Self-Service Multi-Cloud Tenant Database
Organizations embarking on their cloud journey often start implementing a first cloud platform or provider, later followed by a second (see Approaches to building a Cloud Foundation). As the organization’s cloud strategy evolves towards embracing a multi-cloud approach, individual “platform silos” make it difficult to establish visibility and control over the organization’s multi-cloud adoption.
The lack of a central cloud tenant database makes it difficult to establish a consistent level of governance across multiple cloud providers and platform technologies. There is also a lot of redundant effort for data integration with each platform’s cloud tenant database, especially when considering capabilities like Link Cloud Tenants to CMDB/EAM or Multi-Cloud Tagging Policy.
Empowering Application Teams with Self-Service
Cloud foundation teams supporting multi-cloud strategies typically also start experiencing growing pains serving a growing number of application teams. As you onboard more and more teams, maintaining up to date metadata about each cloud tenant (see Cloud Tenant Database for more details) becomes a daunting task. For example, one key piece of information you want to store in a cloud tenant database is the security contact responsible for the tenant. This is the technical person that you will contact about any incidents or security issues detected for that cloud tenant. It’s critical that this contact information is always up to date so that your organization is capable of reacting quickly to security incidents (see Incident Management Process).
💡 Self-service enables the cloud foundation team to shift the responsibility for maintaining up to date tenant metadata to application teams.
Unfortunately, application teams can decide at any point to change the responsibilities within their team. Chances are, they won’t inform the cloud foundation team about this change. Even if they do, it’s a manual step for the cloud foundation team to update the information in the tenant database. All of this back-and-forth to maintain up to date metadata is not very efficient for application teams either.
Best Practices for Building a Self-Service Multi-Cloud Tenant Database
Here’s a set of best practices to consider to implement a multi-cloud tenant database that serves both the needs of the Cloud Foundation Team as well as application teams.
Standardize Tenant Management Processes across Platforms
If your organization has historically managed cloud platforms as separate silos, chances are high that platform teams have implemented processes like Tenant Provisioning, Tenant Deprovisioning / Decommissioning or Cloud Tenant Tagging individually. When building a multi-cloud tenant database, you will also have to consider how to align these processes across clouds so they can be integrated with a single multi-cloud tenant database. A natural next step in this process could be implementing the capability Multi-cloud tenant database integrated with lifecycle management.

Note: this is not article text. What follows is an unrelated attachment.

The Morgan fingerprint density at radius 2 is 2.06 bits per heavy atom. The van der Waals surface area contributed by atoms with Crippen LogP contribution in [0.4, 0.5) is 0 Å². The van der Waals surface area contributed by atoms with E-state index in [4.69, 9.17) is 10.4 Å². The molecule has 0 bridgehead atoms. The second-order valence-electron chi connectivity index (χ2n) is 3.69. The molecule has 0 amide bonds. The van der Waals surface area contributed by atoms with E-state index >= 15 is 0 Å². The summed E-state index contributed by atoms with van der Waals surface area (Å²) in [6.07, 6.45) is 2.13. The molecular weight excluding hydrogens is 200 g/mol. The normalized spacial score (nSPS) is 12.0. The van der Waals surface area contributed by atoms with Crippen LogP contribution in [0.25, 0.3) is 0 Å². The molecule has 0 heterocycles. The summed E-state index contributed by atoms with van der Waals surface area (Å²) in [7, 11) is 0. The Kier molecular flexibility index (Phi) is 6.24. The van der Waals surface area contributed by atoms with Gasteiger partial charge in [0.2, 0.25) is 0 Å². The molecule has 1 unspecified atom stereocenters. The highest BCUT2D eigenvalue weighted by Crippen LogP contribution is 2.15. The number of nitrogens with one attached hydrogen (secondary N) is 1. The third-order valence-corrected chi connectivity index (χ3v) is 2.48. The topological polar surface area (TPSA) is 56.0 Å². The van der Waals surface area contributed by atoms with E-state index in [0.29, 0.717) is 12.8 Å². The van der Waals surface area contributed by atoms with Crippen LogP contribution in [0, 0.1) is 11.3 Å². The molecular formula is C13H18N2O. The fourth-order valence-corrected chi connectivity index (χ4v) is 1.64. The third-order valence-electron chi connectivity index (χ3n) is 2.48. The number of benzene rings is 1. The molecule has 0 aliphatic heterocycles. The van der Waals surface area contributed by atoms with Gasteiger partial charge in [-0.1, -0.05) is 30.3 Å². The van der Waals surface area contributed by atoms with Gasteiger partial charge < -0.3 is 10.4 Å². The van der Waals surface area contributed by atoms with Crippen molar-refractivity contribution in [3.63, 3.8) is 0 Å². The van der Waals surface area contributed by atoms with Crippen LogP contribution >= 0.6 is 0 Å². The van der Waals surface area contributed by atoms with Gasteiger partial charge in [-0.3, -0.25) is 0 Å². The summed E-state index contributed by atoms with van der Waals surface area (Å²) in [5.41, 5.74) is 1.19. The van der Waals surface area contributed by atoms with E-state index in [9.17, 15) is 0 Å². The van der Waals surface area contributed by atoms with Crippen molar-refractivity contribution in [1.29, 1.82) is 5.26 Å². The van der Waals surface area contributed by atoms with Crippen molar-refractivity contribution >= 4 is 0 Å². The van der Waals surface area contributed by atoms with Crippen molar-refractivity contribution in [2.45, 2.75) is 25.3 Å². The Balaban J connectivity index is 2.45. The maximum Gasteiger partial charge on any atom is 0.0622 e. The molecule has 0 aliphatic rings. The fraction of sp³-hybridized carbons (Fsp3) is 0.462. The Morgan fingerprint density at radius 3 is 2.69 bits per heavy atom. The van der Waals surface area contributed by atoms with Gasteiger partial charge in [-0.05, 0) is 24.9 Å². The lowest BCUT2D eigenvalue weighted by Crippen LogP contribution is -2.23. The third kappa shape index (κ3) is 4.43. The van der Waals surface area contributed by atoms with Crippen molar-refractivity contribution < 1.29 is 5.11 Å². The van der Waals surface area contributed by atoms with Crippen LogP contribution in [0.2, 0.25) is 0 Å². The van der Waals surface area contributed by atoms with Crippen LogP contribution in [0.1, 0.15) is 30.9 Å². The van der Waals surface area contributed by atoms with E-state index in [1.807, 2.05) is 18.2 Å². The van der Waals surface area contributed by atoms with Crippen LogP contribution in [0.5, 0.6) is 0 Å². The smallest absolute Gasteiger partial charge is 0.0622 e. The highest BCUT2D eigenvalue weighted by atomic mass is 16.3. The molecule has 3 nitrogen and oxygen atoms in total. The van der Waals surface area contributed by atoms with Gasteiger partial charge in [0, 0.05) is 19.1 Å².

Creating this alignment between different platform implementations and functional stakeholders (IAM, Compliance, Finance) can be challenging. Establishing a Cloud Foundation team empowered with a clear-cut mission is the best approach to overcome these challenges.
Start your Multi-Cloud Journey
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Design Authorization Concept around Responsibilities
Managers responsible for multiple IT systems should be able to edit the metadata for these IT systems only. This establishes clear responsibilities and ensures that data quality is maintained at a high level
Notify Stakeholders about Missing Metadata
When your metadata schema evolves, for example by including a new field, this data will be initially missing from the majority of your existing cloud tenants. Your tenant database should thus have a process to contact your application teams and ask them to fill out the additional metadata.
Provide an Administrative Interface
While self-service will free up a lot of time for the cloud foundation team, there will be exceptions to the regular process. Having an administrative interface to override tenant data is thus a useful capability for your cloud foundation team. It’s also useful in case your cloud foundation starts out with a manual cloud onboarding process and there’s certain metadata that your team needs to vet and authoritatively enter into the system before accepting a new customer. Your team can later consider automating some of these manual vetting processes with a Guided Cloud Onboarding process.
Maintain a Cloud Service Register to Meet Regulatory Requirements
Industry-specific regulation can require your organization to maintain a register of all cloud outsourcing activities. A multi-cloud tenant database can help meet these requirements. One example of this is the “Cloud Service Register” in the financial industry as recommended by the European Banking Authority’s Recommendations on Cloud Outsourcing.
Open-source Collie CLI can give you a list of all active tenants in your organization across AWS, Azure & GCP in minutes. This includes metadata and costs per month.Learn More
meshStack allows internal customers to create and manage cloud tenants in self-service. This includes automated tenant creation as well as self-service metadata management for project owners as well as tenant administration for cloud foundation teams.Learn More